In May of 1980, the debut single for James Freud and the Radio Stars was released. ‘Modern Girl’ was a fresh, vibrant slice of radio friendly pop-rock, brimming with quirky little mannerisms throughout. By the second half of 1980, ‘Modern Girl’ had peaked at an impressive #12 nationally (#5 in Melbourne), aided no doubt by a memorable appearance on ‘Countdown’. As ‘Modern Girl’ was ascending the charts, James Freud and the Radio Stars played support to British synth-guru Gary Numan, on his much hyped Australian tour. In June of 1980, the band’s debut album ‘Breaking Silence’ was released, though a question mark was raised over who should receive credit on the charts. The album cover credited James Freud, though the actual record label added the Radio Stars to the billing. Per chart records, ‘Breaking Silence’ was credited to James Freud and the Radio Stars, and peaked at #75 nationally. Credits aside, ‘Breaking Silence’ was a showcase for James Freud’s craft as a songwriter and producer, and the music within matched his carefully constructed image/sound for the band - of glam tinged, new wave hipsters.
Gary Numan had been so impressed by Freud (and the Radio Stars), that he invited Freud back to the U.K. to record another album. The results of the recording sessions were shelved (and remained so), for reasons largely unknown, beyond reports that neither Freud nor Numan were happy with the results (many of the songs recorded with Numan had been performed live by Freud and co. when they were supporting Numan on his Australian tour). One of the curiosities of popular music arises when an already established band, with an established name, travels to another country (or releases material) where there just happens to be a local act with the same name. I’m not sure if it’s a legality or just convention, but the overseas band adopts a new moniker, and such was the case when James Freud and the Radio Stars arrived in London to work with Numan. There was a British band called the Radio Stars - actually in this case they were a pretty well established outfit - who had already released a couple of albums. So, Freud renamed his band Berlin (no connection with the U.S. act), and retained the name upon their return to Australia late in 1980. The moniker of James Freud’s Berlin was adopted for the release of the follow up single, ‘Enemy Lines’ (OZ#84), lifted from the ‘Breaking Silence’ album.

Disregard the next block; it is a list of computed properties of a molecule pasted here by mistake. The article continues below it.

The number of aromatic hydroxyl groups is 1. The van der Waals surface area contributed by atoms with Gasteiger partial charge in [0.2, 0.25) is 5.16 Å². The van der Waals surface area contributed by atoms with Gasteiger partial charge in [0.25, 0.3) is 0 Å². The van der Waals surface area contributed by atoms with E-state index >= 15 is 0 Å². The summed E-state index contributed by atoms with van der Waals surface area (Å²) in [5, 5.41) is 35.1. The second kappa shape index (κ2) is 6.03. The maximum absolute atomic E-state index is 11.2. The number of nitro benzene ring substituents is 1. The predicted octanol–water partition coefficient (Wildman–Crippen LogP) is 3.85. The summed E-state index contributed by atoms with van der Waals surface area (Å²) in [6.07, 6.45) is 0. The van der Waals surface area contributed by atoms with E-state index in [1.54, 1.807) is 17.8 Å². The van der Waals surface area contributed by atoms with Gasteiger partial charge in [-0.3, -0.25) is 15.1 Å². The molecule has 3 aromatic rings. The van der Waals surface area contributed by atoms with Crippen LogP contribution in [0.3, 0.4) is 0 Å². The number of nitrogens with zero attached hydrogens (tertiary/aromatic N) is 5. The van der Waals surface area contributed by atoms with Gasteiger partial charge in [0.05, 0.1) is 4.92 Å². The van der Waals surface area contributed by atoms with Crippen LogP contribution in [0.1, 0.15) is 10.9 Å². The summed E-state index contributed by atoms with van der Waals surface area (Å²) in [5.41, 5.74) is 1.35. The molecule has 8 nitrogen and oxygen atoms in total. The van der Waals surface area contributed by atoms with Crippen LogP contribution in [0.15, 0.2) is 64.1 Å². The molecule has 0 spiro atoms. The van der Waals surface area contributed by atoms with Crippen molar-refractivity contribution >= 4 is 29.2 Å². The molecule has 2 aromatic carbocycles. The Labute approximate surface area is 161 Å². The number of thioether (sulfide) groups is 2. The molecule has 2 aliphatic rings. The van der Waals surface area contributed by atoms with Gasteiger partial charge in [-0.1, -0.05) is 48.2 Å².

In March of ‘81, the single ‘Automatic Crazy’ hit stores, this time credited to James Freud and Berlin, and produced by Gary Numan (whilst he was on tour in Australia). ‘Automatic Crazy’ went precisely nowhere on the charts, and by April James Freud once more took his sledge hammer and broke up the band - figuratively speaking of course - but when I read the words ‘Berlin’ and ‘broken up’, I had visions of a flipping great wall. Broken up band aside, Freud hopped a flight back to London in mid ‘81, and sitting beside him was Berlin keyboardist Roger Mason. The pair intended to form a new band in England, and indeed did just that, calling themselves Orient-R. But Orient-R was a short lived experiment, and evaporated after just one gig. Roger Mason stayed on in the old dart to take up a post with Gary Numan’s touring band. For James Freud, it was a case of taking stock, and returning to Australia in early ‘82. Waiting for him upon his arrival was a place in yet another revamped line-up of Sean Kelly’s band, a band that were promising to surpass the achievements of Freud’s previous endeavours, and one which could no doubt benefit from his talent, experience, and pop savvy approach.
PLEASE NOTE - Some of the photos used in this post were sourced from Debra's 'flickr' account (damselfly58) and have been reproduced here with her kind permission. Thanks Debra.
Thanks to Warwick from 80s Dreamer blogspot (see link in Ultra Cool Retro Links) for helping out with some great source photos and access to a 1986 interview with Sean Kelly. To read the interview in full, and more, check out Warwick's Models' fansite at - http://handonhandle.ning.com/